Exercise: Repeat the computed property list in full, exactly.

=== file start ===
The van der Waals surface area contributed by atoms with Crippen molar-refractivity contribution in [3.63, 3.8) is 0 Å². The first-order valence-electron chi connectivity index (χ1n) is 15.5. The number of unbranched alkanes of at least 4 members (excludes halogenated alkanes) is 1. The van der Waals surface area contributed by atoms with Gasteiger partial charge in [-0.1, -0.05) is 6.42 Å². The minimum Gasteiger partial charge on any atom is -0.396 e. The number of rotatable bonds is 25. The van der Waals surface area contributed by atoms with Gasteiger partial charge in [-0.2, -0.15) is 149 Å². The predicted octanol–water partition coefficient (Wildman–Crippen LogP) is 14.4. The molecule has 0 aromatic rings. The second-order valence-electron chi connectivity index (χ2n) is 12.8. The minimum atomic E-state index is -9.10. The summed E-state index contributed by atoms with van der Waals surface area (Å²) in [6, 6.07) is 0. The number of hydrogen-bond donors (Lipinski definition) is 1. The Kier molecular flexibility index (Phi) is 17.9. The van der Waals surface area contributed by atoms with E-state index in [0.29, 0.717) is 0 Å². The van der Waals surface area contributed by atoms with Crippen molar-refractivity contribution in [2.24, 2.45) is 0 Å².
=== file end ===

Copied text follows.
The van der Waals surface area contributed by atoms with Crippen molar-refractivity contribution in [3.63, 3.8) is 0 Å². The first-order valence-electron chi connectivity index (χ1n) is 15.5. The number of unbranched alkanes of at least 4 members (excludes halogenated alkanes) is 1. The van der Waals surface area contributed by atoms with Gasteiger partial charge in [-0.1, -0.05) is 6.42 Å². The minimum Gasteiger partial charge on any atom is -0.396 e. The number of rotatable bonds is 25. The van der Waals surface area contributed by atoms with Gasteiger partial charge in [-0.2, -0.15) is 149 Å². The predicted octanol–water partition coefficient (Wildman–Crippen LogP) is 14.4. The molecule has 0 aromatic rings. The second-order valence-electron chi connectivity index (χ2n) is 12.8. The minimum atomic E-state index is -9.10. The summed E-state index contributed by atoms with van der Waals surface area (Å²) in [6, 6.07) is 0. The number of hydrogen-bond donors (Lipinski definition) is 1. The Kier molecular flexibility index (Phi) is 17.9. The van der Waals surface area contributed by atoms with E-state index in [0.29, 0.717) is 0 Å². The van der Waals surface area contributed by atoms with Crippen molar-refractivity contribution in [2.24, 2.45) is 0 Å².